The draw allocates the top 12 teams in the world among the four tournament pools, which will be topped up by two countries per group via qualifying.
Canada can join the big boys this summer through a home-and-away series against the U.S. Eagles.
The winner qualifies as Americas 1, with the loser moving on to a home-and-away series with a South American team to determine who will be Americas 2 at the 20-team World Cup. The loser of that playoff has a last-chance qualification route via a repechage.
Canada, which went 1-2-0 in its November tour, dropped to No. 14 last week in the IRB rankings. The U.S. is No. 16.
Uruguay, ranked 22nd, will be looking to get past the final hurdle in Americas qualifying after falling short at the hands of Romania ahead of the 2011 tournament and missing out by a single point on aggregate to Portugal in 2007.
The November internationals played their part in the tournament draw in that the rankings determine where the top 12 qualified teams are placed in the draw.
By placing No. 1 through 4 in rankings to be announced Monday, New Zealand, South Africa, Australia and France will be seeded teams and kept apart in the opening round.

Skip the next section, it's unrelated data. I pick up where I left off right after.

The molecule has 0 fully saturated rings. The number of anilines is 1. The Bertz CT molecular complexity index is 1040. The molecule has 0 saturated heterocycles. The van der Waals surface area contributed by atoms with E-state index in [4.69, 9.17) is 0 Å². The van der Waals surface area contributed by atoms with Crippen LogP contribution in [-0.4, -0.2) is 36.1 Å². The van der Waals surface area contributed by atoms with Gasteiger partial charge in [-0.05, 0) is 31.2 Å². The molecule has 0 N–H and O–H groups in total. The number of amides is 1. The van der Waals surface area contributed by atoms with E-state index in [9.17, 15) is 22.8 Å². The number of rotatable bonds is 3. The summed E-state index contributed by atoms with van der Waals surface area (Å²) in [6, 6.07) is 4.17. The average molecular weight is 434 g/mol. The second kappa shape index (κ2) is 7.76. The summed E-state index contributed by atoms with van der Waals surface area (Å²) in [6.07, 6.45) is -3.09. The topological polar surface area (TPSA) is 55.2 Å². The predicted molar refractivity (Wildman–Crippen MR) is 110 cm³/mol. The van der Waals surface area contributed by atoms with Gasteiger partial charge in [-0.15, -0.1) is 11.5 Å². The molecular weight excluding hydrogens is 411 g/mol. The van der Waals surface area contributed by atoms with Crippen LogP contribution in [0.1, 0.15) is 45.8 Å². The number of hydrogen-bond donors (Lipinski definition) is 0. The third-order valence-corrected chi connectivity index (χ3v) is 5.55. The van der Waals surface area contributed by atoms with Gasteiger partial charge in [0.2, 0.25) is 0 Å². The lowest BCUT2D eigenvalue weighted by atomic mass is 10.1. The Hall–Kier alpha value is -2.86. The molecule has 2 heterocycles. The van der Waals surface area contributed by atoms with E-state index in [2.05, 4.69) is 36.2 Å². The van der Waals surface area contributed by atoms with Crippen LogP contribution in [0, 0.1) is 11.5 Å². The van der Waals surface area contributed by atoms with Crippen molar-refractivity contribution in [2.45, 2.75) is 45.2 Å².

Host England, Ireland, Samoa and Argentina, ranked 5 through 8, will be placed in a second pot for the draw. A third pot will contain Wales, Italy, Tonga and Scotland, ranked No. 9 through 12.
The fourth pot in Monday's draw will include Oceania 1, Europe 1, Asia 1 and Americas 1 while the fifth pot contains Africa 1, Europe 2, Americas 2 and the repechage winner.
Two teams from each pool will advance to the knockout quarter-finals.
In the 2011 tournament in New Zealand, the Canadians finished fourth with a 1-2-1 record in a pool that included the All Blacks, France, Japan and Tonga.
Wales is the big loser ahead of Monday's draw, dropping down to the third tier as a result of recent poor results.
Losses to Australia and South Africa dropped England out of the first tier but the English made a point Saturday by upsetting the top-ranked All Blacks 38-21 at Twickenham.
Rugby World Cup organizers plan to start selling tickets in 2013. Having the draw ahead of time allows time "to identify the big fixtures and ensure the best-possible alignment of venues to fixtures to enable fans to access the teams they support and meet demand."
London Mayor Boris Johnson and Rugby World Cup chairman Bernard Lapasset will be among the dignitaries at the draw. Also in attendance will be the captains and coaches from the 12 teams already qualified.
Canada will be represented by Gareth Rees, former captain and current manager of the national men's program. Coach Kieran Crowley was with the sevens side at the Dubai tournament that wrapped up Saturday.
The World Cup kicks off Sept. 18, 2015.